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1 of 1 people found the following review helpful By John Gentile on Dec 30 2003
Format: DVD
Even before this movie was released in 1981, critics bashed it saying "stop motion is out". Stop motion is the technique by which a small model is moved a fraction of an inch, one frame at a time, photographed, and when the frames are run together, it appears as if the object is moving. Computers were helping animators move models and "Go motion" was born (it was used in 1982's Dragonslayer- resulting in very smooth animation).
Of course, the movie going public LOVED this film, making it a big hit, leading to a 1982 rerelease. I saw this movie in a theater at a 10pm show filled with adults, and the audience cheered, laughed and applauded during the credits. To this day, this remains a popular film.
Yet it also remains one people like to poke fun at. Arnold's LAST ACTION HERO has a scene where a teacher shows her class HAMLET, sarcasticly noting that Lawrence Olivier was in this movie before his "epic" CLASH OF THE TITANS. Joke if you must, but the animation scenes in this film rival any in stop motion history. Ray Bradbury picks the Medusa scene as Harryhausen's best.
Based on Greek mythology, the script is actually a love story: a hero tries to save his true love from adversity (in this case titanic monsters). The animation is integrated well into the story, and not just a showplace for Harryhausen's talent.
The film still holds up today, even the effects. When computer animation is done on the cheap, as in many of today's lower budgeted films, it looks cartoony. Stop motion employs a solid object, and is truly amazing if done right.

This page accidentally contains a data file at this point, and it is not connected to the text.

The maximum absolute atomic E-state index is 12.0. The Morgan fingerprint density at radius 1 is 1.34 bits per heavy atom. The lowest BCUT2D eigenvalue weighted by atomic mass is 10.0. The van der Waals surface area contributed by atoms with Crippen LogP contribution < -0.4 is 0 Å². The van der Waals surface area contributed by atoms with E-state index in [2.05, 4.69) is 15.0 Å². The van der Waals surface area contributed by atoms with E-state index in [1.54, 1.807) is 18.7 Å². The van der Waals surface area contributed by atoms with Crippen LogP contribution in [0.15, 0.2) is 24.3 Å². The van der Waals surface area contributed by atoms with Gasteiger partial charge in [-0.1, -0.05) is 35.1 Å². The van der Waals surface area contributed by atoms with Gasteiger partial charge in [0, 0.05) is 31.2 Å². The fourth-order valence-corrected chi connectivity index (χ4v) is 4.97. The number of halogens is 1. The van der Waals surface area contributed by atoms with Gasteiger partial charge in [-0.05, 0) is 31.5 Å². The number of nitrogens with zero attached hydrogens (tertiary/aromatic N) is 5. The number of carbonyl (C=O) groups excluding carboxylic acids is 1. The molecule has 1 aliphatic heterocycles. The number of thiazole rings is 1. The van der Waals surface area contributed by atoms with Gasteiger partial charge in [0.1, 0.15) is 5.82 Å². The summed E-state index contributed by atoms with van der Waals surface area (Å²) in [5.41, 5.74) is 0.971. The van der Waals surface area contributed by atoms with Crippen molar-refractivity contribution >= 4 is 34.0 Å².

Small children might find some of the monsters frightening, but all other fantasy fans will have a great time.
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1 of 1 people found the following review helpful By A Customer on Dec 28 2003
Format: DVD
It was 1981 when "Clash Of The Titans" premiered. Its claymation and special effects were the making of veteran "cinema-illusion" engineer Ray Harryhausen (Jason And The Argonauts, Earth Versus The Flying Saucer, and several 50's monster invasion films). It starred Harry Hamlin (from the 80's series L.A. law), Judi Boker, Laurence Olivier, Maggie Smith, Sian Phillips, Burgess Meredith, Claire Bloom, Ursula Andress and Flora Robson. The subject of Greek myth had been projected into the film decades before - the Steve Reeves Hercules films and the forementioned Jason and the Argonauts come to mind. A generation of people grew up watching these myth-based fantasy films. On DVD, we have commentary by special effects master Ray Harryhausen recalling his long career and claiming that such directors as Steven Spieldberg, James Cameron and George Lucas were greatly influenced and inspired by these types of films.
Harry Hamlin stars as Perseus, the son of Zeus by the married queen Danae. Zeus, furious that Danae and his son were punished by being cast into the sea in a coffin on order of the king of Argos, unleashes the Kraken to destroy the city. This scene is very impressive, particularily the flooding of the city and the fall of a large statue of the king. Laurence Olivier's Zeus is the best on record. He was quite older by this time but delivers a truly imperious, tyrannical and vainglorious king of the gods. Opposing him is Maggie Smith's Thetis, goddess of the sea who resented that her own son, Calabos, was cursed by being made into a gargoyle-like demon. Soon enough, Zeus sends Perseus on a quest to save Andromeda.
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1 of 1 people found the following review helpful By D. Dubei on June 4 2002
Format: DVD
A rarity in filmwork: a fantasy that is a great story. I've been kinda bummed with many fantasy films (thankfully Lord of the Rings came out and was excellent) because so many of them have turned out to be rather mediocre. Clash of the Titans is not one of them though. it is a great film that mixes in the mythology with special effects rather well. obviously the effects are quite outdated in our modern CG world, but the story is still quite strong.